Snowy Owl Winter Irruption Not Showing Signs Of Ending Soon

Snowy Owl Winter Irruption Not Showing Signs Of Ending Soon

ASSATEAGUE — The frequency and volume of snowy owl sightings throughout the local area and across much of the northeast in recent weeks have not abated and the phenomena is now being considered a once in a lifetime event.

Through much of December and the early weeks of 2014, local residents and visitors to beaches in Maryland and Delaware have been treated to rare opportunities to see snowy owls up close and in person as the arctic visitors have flocked to the mid-Atlantic coastal areas. Their visit is called an “irruption” in scientific terms, and while irruptions are fairly common for many species of migratory birds, the ongoing irruption of snowy owls in the local area has been especially noteworthy and is being referred to now as a natural history event.

A couple months in, the snowy owl irruption has shown no signs of abating, according to Carrie Samis, education coordinator with the Maryland Coastal Bays Program.

“The irruption isn’t waning,” she said. “The birds are everywhere in record numbers. This is the biggest irruption in 40 to 50 years and likely the largest in our lifetime. While irruptions occur in other years, it’s never been of this magnitude.”

Samis said this week there is no indication the snowy owl irruption w until the magnificent birds are ready to continue their migration later this winter or early spring.

“It’s likely that we’ll continue to see snowy owls through February,” she said this week. “By March, they’ll probably start making their way back to the arctic.”

Scientists are seeking answers for the unusual irruption of snowy owls and are trying to gain a better understanding of the migration patterns of the large, majestic birds. To that end, an effort called Project SNOWstorm has been started to research the current irruption in the local area and across much of the U.S. Through Project SNOWstorm, some of the birds have been briefly captured and fitted with a solar-powered transmitter allowing scientists and bird-watching enthusiasts to track their movements. The first snow owl fitted with a transmitter was tagged on Assateague in December and the bird has traveled hundreds of miles since.

The first owl tagged in Maryland, appropriately named “Assateague,” has traveled great distances since being fitted with the first transmitter back on Dec. 17. “Assateague” left the barrier island two days after being fitted with the transmitter and flew north to Cape Henlopen where it hung around for a day. The owl then flew 38 miles across open water to reach the north shore of the Delaware Bay.

From there, the owl moved across the New Jersey coast to the town of Reed’s Beach, where he spent a week. Leaving Reed’s Beach, “Assateague” flew across southern New Jersey in the middle of the night and followed the Tuckahoe River toward the Jersey shore before flying up the coast to Atlantic City, where he spent some time on the famous Steel Pier. “Assateague” then continued up the Jersey coast to Brigantine, completing a journey of 100 straight-line miles or 150 flying miles from where he started on Assateague just 11 days earlier.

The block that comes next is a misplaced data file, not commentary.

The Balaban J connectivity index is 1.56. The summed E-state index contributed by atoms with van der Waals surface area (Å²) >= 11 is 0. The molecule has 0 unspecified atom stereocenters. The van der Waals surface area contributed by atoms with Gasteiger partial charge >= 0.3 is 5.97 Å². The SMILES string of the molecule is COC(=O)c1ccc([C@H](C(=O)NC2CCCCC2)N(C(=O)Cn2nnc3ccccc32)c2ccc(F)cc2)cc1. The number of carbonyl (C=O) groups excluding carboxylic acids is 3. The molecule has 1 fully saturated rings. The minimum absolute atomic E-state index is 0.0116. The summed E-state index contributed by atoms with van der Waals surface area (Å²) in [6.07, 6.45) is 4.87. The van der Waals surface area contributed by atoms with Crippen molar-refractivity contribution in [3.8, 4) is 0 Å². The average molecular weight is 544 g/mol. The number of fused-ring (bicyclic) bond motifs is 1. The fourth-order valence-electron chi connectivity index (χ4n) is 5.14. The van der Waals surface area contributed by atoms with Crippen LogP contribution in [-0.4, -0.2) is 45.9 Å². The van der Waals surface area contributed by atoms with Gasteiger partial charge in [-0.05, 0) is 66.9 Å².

By contrast, a second snowy owl tagged under Project SNOWstorm in central Wisconsin on Dec. 23 has not shown the same wanderlust as his Assateague relative. Named “Buena Vista” for the area in Wisconsin where he was first observed and later tagged, that snowy owl has rarely ventured more than a mile or so from where the transmitter was first affixed.

“Assateague” has not been heard from for several days, but scientists are not overly concerned. Project SNOWstorm officials believe the owl has likely moved into an area with limited cell phone coverage, which will not impact the GPS data. The units continue to record locations around the clock, even if the owl moves out of cell tower range. Once “Assateague” moves back into transmitter range, a fresh pile of backlogged data showing his recent whereabouts will become available, according to Samis.

“Although ‘Assateague’ is out of range now, the transmitter is still collecting information, which will automatically download once the bird is back in range,” she said. “Assateague has traveled well over 250 miles since being fit with the transmitter, from here to Delaware to New Jersey. Already, we’re seeing differences in movement and behavior that could help us better understand these birds.”

From the outset, Project SNOWstorm set a fundraising goal of $20,000 for more transmitters to track the snowy owl irruption in the local area and across much of the eastern U.S. Less than two weeks into the fundraising effort conducted on Indiegogo, just over $19,000 has been raised. Samis said this week the $20,000 will be used specifically for transmitters, but the fundraising efforts will continue after the goal is reached and donations will continue to be accepted.

“Additional dollars will be used to fund more research, toxicology screenings, necropsies when dead birds are found, etc.” she said. “The more money they raise, the more research they can do, gleaning as much information as possible about this event. We really don’t know a lot about snowy owls and this is our big chance to learn a lot more.”

Later this month, the Ward Museum of Wildfowl Art at Salisbury University is hosting a panel discussion on the snowy owl irruption and the research it has inspired. Samis will be joined on the panel by ecologist David Brinker and state wildlife veterinarian Cindy Driscoll, both of Maryland DNR. The program is set for Wednesday, Jan. 20 from 4-6 p.m. at the Ward Museum of Wildfowl Art.